• Congratulations to all of the students on their completion of their First Quarter Oral Exams! Report cards will be emailed home in the coming days.
• On October 24, at 2:00 PM, the Traditional Latin Mass Server Club will have a Mass at St. John the Baptist Parish. Fr. Victor will be the celebrant. All are welcome.
• The next Dads’ Prayer Group Meeting is Sunday, October 27, at 7:00 PM, in the Perpetual Help classroom. All dads are welcome!
• Our next football game is: October 26, Saturday, at 12:00 PM, at St. Michael’s.
• Our next cross country meet is October 25, (Friday), at 12:30 PM, at Mt. San Antonio College [1100 N Grand Ave, Walnut, CA 91789].
White lies matter. No, that’s the name of a new club at St. Michael’s. White lies matter. Rather, it can serve as a summary for the life of today’s saint. We celebrated this past week the feast of Bl. Peter Adrian Toulorge, a Norbertine saint and martyr.
There’s probably no priest alive who has not at one time or another heard someone say, “I told a lie, but it was just a ‘white lie.’” And many of us have even been asked, “Father, is a white lie even a sin?” Yes, it is. Let your yes be yes, and your no be no; anything else is from the devil, says our Lord.
Bl. Peter Adrian’s nickname is “Martyr of the Truth.” “Martyr for the Truth” would probably sound better grammatically, but both are accurate titles: he certainly died for the truth, and yet one can say that he is also a “Martyr of the Truth” since, in a certain sense, it was the truth that killed him.
See, Bl. Peter Adrian lived during the time of the French Revolution. In August of 1792 he fled to England, thinking that a particular new law pertained to him. The new law said that any Catholic priest who performs an office publicly was to be condemned to deportation. He in fact had not been performing any public priestly acts, so he would have been allowed to remain in France. After 5 weeks or so in England he learned of his mistake and decided to return to France. But now he was faced with another law that said that anyone who had fled from and subsequently returned to France was to be put to death. Bl. Peter Adrian decided to stay in France and secretly function as a priest, risking his life to bring other faithful Catholics the
Eventually he was caught. When the judge asked him if he had ever fled the country before, Bl. Peter Adrian told a lie. “Nope,” he said, “I did not flee the country.” He did not deny the Faith; he just said that he never left the country. He was free. His conscience, however, was not: Let your yes be yes, and your no be no; anything else is from the devil. So, the next morning he went back and told the truth, the whole truth, knowing that ultimately he was being persecuted for being a priest. Now, interestingly enough, the judge of his case was a pretty easy-going guy and no big fan of the Reign of Terror, and so was even trying to help Peter Adrian maneuver safely through the trial and be declared innocent. Some of the other magistrates present told him to just be quiet and not answer the questions. In the end, all he had to do was just tell one little lie and he would be able to live the rest of his life in France. Peter Adrian preferred to tell the truth instead and live forever in his true homeland of heaven. The court pronounced him guilty and he was led to the guillotine the next day, October 13, 1793. One little lie could have spared his life; one little truth opened for him the gate to heaven.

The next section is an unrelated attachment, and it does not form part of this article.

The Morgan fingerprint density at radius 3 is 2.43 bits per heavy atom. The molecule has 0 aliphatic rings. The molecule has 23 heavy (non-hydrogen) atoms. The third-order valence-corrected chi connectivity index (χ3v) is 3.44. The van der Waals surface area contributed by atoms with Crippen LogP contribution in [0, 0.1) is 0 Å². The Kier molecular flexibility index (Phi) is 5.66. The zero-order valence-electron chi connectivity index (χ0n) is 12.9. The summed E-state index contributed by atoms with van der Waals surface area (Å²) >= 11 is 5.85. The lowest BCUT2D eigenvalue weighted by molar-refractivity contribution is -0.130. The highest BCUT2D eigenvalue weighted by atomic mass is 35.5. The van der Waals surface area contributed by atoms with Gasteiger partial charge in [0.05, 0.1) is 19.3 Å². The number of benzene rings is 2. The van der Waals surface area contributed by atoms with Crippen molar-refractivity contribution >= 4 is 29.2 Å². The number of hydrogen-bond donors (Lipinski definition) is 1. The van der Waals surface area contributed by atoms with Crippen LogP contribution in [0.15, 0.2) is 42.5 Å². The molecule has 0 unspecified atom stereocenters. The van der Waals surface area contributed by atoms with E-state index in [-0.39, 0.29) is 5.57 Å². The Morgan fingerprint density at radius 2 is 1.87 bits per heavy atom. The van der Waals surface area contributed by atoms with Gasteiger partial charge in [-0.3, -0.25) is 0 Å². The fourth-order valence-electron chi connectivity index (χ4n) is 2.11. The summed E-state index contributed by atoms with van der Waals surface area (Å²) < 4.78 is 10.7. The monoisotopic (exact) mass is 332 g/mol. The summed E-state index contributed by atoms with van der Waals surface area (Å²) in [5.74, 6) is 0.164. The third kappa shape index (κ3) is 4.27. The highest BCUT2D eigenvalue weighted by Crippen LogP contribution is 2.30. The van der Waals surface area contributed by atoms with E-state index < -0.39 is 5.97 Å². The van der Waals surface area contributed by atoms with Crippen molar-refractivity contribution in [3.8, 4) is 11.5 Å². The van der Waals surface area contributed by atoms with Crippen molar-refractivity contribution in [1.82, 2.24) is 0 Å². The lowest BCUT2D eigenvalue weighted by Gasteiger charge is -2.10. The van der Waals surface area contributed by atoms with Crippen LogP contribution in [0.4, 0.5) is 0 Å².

God makes salvation so easy for us; but so often we can have such a shallow love for God
that we make it difficult. “What can I get away with?” or “What’s the bare minimum that I have
to do to get to heaven?” is often the we way approach our relationship with God. And because of
that, everything seems like a burden, even something as easy as telling the truth. The saints, on
the other hand, love God so much that they see any good act as easy, and even the smallest sin
an intolerable obstacle between themselves and God. All God asked Bl. Peter Adrian to do was
to tell the truth—that’s it; and He rewarded him with heaven.
May Bl. Peter Adrian intercede for us, that we might have such a great love for God, that we allow nothing to stand in our way on our road to heaven, and that, when it comes to our relationship with the Lord, even things seemingly insignificant as white lies matter.
• For all the benefactors of St. Michael’s Preparatory School, living and deceased.
• For all the students and families of St. Michael’s Preparatory School.
• For all faculty and staff of St. Michael’s Preparatory School.
After more than 50 years of transforming high school boys into well prepared Catholic young men, St. Michael’s Preparatory School will be closing its doors after the 2019-2020 school year, in anticipation of the move to our new abbey home. Our community will continue to participate actively in the numerous apostolates we are currently serving in; parishes, chaplaincies, retreats, Catholic radio, Catholic schools, etc. This transition calls us particularly to re-focus our efforts on educating our 40 current (and future) seminarians, in the spirit of our founder and great reformer of the Church, St. Norbert. Yes, God has blessed us greatly and we move onward continuing to trust in His holy will for us.
To our St. Michael’s Preparatory alumni and families, you will remain a beloved part of our legacy. Pioneers and Archangels are always welcome at our new abbey home!